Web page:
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As you reach mid-life, you may start to worry less about unplanned pregnancies and more about menopause.  Welcome to a confusing stage, since some of the symptoms of perimenopause and menopause can be similar to those of early  pregnancy. And while you may be long done with growing your family, during perimenopause (the months or years leading up to menopause), pregnancy is still a very real possibility. As a woman in midlife, you may be wondering: How can I tell if I’m pregnant or just starting menopause?  

While some pregnancy and menopause symptoms overlap, others are unique to each experience. This article breaks down everything you need to know about the differences between pregnancy and menopause symptoms to help you determine whether to reach for a pregnancy test or prepare for your first hot flashes.

Pregnancy vs Menopause: What You Need to Know

The first symptoms of perimenopause can often be very similar to the symptoms of early pregnancy. If you’ve had children before, the symptoms may feel familiar because, just like when your body is preparing for pregnancy, menopause causes a dramatic shift in your hormone levels. 

Changing Hormonal Patterns

While both pregnancy and menopause are marked by significant fluctuations in your hormone levels, each serves a different purpose. 

When you become pregnant, your body prepares itself to grow and nourish a new life, primarily orchestrated by the presence of human chorionic gonadotropin (hCG) and elevated levels of estrogen and progesterone. These hormones trigger your body to produce a placenta, uterine tissue, and the environment a fetus needs to survive.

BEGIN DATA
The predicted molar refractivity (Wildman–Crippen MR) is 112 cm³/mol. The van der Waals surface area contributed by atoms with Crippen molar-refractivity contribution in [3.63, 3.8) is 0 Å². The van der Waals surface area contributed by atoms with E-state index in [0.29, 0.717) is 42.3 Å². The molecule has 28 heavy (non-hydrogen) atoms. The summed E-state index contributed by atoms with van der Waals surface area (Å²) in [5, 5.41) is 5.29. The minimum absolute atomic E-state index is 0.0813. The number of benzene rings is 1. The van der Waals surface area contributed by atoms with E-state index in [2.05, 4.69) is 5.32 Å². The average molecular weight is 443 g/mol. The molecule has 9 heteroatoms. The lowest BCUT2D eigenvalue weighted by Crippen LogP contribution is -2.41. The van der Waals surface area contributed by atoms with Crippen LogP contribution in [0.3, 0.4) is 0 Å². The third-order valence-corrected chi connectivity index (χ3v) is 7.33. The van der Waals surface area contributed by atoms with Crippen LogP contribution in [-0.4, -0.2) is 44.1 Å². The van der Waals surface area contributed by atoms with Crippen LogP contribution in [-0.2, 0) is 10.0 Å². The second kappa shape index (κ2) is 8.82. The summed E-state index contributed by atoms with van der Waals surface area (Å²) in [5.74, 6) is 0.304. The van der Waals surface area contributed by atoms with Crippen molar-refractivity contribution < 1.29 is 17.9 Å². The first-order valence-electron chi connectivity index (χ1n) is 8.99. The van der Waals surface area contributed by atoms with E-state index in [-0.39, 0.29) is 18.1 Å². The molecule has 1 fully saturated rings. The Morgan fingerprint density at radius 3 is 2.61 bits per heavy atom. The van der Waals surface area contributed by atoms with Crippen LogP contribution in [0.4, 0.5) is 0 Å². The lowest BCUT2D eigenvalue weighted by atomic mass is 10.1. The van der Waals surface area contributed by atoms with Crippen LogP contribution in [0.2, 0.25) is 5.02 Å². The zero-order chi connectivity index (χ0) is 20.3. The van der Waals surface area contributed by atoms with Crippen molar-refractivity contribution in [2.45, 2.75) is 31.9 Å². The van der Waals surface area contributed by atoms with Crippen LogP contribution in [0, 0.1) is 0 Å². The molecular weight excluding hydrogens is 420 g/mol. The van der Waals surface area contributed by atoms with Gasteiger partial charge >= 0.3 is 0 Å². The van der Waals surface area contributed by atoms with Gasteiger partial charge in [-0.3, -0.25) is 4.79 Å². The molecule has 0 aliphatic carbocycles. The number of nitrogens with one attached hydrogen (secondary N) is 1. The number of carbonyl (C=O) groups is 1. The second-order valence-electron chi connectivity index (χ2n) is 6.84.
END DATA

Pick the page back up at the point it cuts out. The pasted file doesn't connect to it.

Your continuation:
By contrast, the menopause transition is marked by a steep decline in estrogen and progesterone levels. Before your periods stop altogether, you enter perimenopause. During this time your body is reaching the end of its reproductive years and preparing to stop menstruating. You may go longer between periods, or skip cycles entirely—leading you to wonder if you’re edging up to menopause, or pregnant. 

It’s perfectly natural to be confused by potential menopause symptoms. Working with a healthcare provider can help you prepare for the transition ahead. Midi clinicians are trained menopause specialists who can help you understand the “why” behind your menopausal body changes and offer a range of solutions, including prescription medications and lifestyle coaching.

Psychological Factors

Understanding the psychological factors associated with menopause and pregnancy is helpful in distinguishing between the two. In menopause, mood swings are linked to the fluctuation and gradual decline in estrogen levels, impacting neurotransmitters that regulate mood. Women may experience irritability, anxiety, sadness, and other shifts in mood, with these changes further influenced by factors like disrupted sleep and physical symptoms, which can include hot flashes, joint pain, weight gain and many more.

In contrast, mood swings during pregnancy are more abrupt and stem from the rapid hormonal shifts associated with gestation. Elevated estrogen, progesterone, and hCG levels affect neurotransmitters and emotional regulation. Pregnancy-related mood swings are characterized by short-term fluctuations influenced by factors such as fatigue, morning sickness, and sometimes depression or anxiety. 

By keeping track of your mood and physical symptoms, you can make an educated guess about which change is happening to your body. 

Common Misconceptions About Menopause and Pregnancy